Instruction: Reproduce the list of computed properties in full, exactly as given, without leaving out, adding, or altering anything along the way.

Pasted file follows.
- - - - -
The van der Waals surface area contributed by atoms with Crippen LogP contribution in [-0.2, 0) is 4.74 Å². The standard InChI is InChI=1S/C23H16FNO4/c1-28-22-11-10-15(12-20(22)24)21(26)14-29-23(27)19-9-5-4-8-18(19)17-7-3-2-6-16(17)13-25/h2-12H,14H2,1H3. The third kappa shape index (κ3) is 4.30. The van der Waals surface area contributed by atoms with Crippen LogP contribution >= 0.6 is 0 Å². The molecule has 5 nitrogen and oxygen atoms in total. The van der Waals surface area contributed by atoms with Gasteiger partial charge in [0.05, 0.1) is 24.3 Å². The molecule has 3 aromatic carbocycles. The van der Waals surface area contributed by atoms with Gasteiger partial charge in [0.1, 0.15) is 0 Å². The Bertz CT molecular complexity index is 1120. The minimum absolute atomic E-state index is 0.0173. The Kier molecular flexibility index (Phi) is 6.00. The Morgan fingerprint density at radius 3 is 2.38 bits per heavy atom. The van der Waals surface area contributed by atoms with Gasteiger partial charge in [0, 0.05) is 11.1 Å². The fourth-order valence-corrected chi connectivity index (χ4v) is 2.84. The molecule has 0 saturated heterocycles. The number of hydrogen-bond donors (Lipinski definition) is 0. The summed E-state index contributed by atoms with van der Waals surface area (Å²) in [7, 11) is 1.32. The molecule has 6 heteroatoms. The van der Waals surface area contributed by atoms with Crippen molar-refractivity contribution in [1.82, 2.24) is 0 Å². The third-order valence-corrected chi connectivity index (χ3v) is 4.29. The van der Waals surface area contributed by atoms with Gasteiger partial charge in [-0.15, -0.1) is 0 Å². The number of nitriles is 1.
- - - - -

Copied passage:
The van der Waals surface area contributed by atoms with Crippen LogP contribution in [-0.2, 0) is 4.74 Å². The standard InChI is InChI=1S/C23H16FNO4/c1-28-22-11-10-15(12-20(22)24)21(26)14-29-23(27)19-9-5-4-8-18(19)17-7-3-2-6-16(17)13-25/h2-12H,14H2,1H3. The third kappa shape index (κ3) is 4.30. The van der Waals surface area contributed by atoms with Crippen LogP contribution >= 0.6 is 0 Å². The molecule has 5 nitrogen and oxygen atoms in total. The van der Waals surface area contributed by atoms with Gasteiger partial charge in [0.05, 0.1) is 24.3 Å². The molecule has 3 aromatic carbocycles. The van der Waals surface area contributed by atoms with Gasteiger partial charge in [0.1, 0.15) is 0 Å². The Bertz CT molecular complexity index is 1120. The minimum absolute atomic E-state index is 0.0173. The Kier molecular flexibility index (Phi) is 6.00. The Morgan fingerprint density at radius 3 is 2.38 bits per heavy atom. The van der Waals surface area contributed by atoms with Gasteiger partial charge in [0, 0.05) is 11.1 Å². The fourth-order valence-corrected chi connectivity index (χ4v) is 2.84. The molecule has 0 saturated heterocycles. The number of hydrogen-bond donors (Lipinski definition) is 0. The summed E-state index contributed by atoms with van der Waals surface area (Å²) in [7, 11) is 1.32. The molecule has 6 heteroatoms. The van der Waals surface area contributed by atoms with Crippen molar-refractivity contribution in [1.82, 2.24) is 0 Å². The third-order valence-corrected chi connectivity index (χ3v) is 4.29. The van der Waals surface area contributed by atoms with Gasteiger partial charge in [-0.15, -0.1) is 0 Å². The number of nitriles is 1.